Here's how Phinney explains it: When you cut carbs, your body first uses available glycogen as fuel. When that's gone, the body turns to fat and the pancreas gets a break. Blood sugar stabilizes, insulin levels drop, fat burns. That's why the diet works for diabetics and for weight loss.
Beyond the fat-burning effects of ketosis, people lose weight on low-carb diets because fat and protein increase satisfaction and reduce appetite. On the flip side, simple carbs cause an insulin surge, which triggers a blood sugar drop, which makes you hungry again.
"At my obesity clinic, my default diet for treating obesity, Type 2 diabetes and metabolic syndrome is a low-carb diet," says Dr. Eric Westman, director of the Lifestyle Medicine Clinic at Duke University Medical Center, and co-author of the new Atkins book. "If you take carbohydrates away, all these things get better."
Though the movement to cap carbs is growing, not all nutritional scientists have fully embraced it. Dr. Ronald Krauss, senior scientist at Children's Hospital Oakland Research Institute and founder and past chair of the American Heart Assn.'s Council on Nutrition, Physical Activity and Metabolism, says that while he fundamentally agrees with those advocating fewer dietary carbs, he doesn't like to demonize one food group.
That said, he adds, those who eat too many calories tend to overconsume carbohydrates, particularly refined carbohydrates and sugars. "It can be extremely valuable to limit carbohydrate intake and substitute protein and fat. I am glad to see so many people in the medical community getting on board. But in general I don't recommend extreme dietary measures for promoting health."
Joanne Slavin, professor of nutrition at the University of Minnesota and a member of the advisory committee for the 2010 Dietary Guidelines for Americans, is less inclined to support the movement. The committee, she says, "looked at carbohydrates and health outcomes and did not find a relationship between carbohydrate intake and increased disease risk."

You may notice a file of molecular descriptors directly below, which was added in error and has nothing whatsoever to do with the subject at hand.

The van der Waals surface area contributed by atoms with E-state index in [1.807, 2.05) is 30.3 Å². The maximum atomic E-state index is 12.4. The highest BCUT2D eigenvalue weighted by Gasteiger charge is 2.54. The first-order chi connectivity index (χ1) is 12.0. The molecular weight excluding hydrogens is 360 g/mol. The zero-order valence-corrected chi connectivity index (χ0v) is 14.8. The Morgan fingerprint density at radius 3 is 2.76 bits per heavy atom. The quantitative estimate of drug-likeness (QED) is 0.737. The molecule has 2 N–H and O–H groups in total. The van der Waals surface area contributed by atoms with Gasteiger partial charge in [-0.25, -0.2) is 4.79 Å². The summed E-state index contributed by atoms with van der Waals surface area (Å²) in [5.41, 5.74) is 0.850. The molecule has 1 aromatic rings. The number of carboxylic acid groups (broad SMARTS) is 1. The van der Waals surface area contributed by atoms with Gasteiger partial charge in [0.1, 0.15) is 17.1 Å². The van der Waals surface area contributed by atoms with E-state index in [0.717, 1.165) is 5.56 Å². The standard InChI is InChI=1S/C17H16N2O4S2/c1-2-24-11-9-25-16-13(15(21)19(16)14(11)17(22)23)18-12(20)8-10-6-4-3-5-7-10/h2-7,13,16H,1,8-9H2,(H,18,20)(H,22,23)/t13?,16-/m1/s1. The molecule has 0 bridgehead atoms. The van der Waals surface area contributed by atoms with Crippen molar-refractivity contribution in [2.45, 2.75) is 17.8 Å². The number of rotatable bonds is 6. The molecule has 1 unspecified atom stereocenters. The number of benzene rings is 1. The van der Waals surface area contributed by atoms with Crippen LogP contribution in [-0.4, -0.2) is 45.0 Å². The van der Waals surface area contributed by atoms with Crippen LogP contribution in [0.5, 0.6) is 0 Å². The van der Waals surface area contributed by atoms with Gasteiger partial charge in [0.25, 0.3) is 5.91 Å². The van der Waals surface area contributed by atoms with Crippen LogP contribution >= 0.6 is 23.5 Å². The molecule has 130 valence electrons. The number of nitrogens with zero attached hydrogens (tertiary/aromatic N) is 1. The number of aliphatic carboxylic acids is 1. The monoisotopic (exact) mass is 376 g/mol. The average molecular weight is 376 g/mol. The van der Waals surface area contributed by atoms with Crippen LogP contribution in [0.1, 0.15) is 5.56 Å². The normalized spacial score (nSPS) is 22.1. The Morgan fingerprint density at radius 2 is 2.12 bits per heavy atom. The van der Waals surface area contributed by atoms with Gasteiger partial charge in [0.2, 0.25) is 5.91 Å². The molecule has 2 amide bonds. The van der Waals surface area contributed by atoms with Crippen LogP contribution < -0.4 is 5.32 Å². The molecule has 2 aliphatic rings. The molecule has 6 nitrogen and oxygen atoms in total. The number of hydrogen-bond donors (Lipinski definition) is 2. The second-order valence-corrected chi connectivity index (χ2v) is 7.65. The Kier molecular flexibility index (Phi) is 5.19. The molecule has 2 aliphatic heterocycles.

Most Americans need to reduce calories and increase activity, Slavin adds. Cutting down on carbs as a calorie source is a good strategy, "but making a hit list of carbohydrate-containing foods is shortsighted and doomed to fail, similar to the low-fat rules that started in the 1980s."
As nutrition scientists try to find the ideal for the future, others look to history and evolution for answers. One way to put our diet in perspective is to imagine the face of a clock with 24 hours on it. Each hour represents 100,000 years that humans have been on the Earth.
On this clock, the advent of agriculture and refined grains would have appeared at about 11:54 p.m. (23 hours and 54 minutes into the day). Before that, humans were hunters and gatherers, eating animals and plants off the land. Agriculture allowed for the mass production of crops such as wheat and corn, and refineries transformed whole grains into refined flour and created processed sugar.
Some, like Phinney, would argue that we haven't evolved to adapt to a diet of refined foods and mass agriculture — and that maybe we shouldn't try.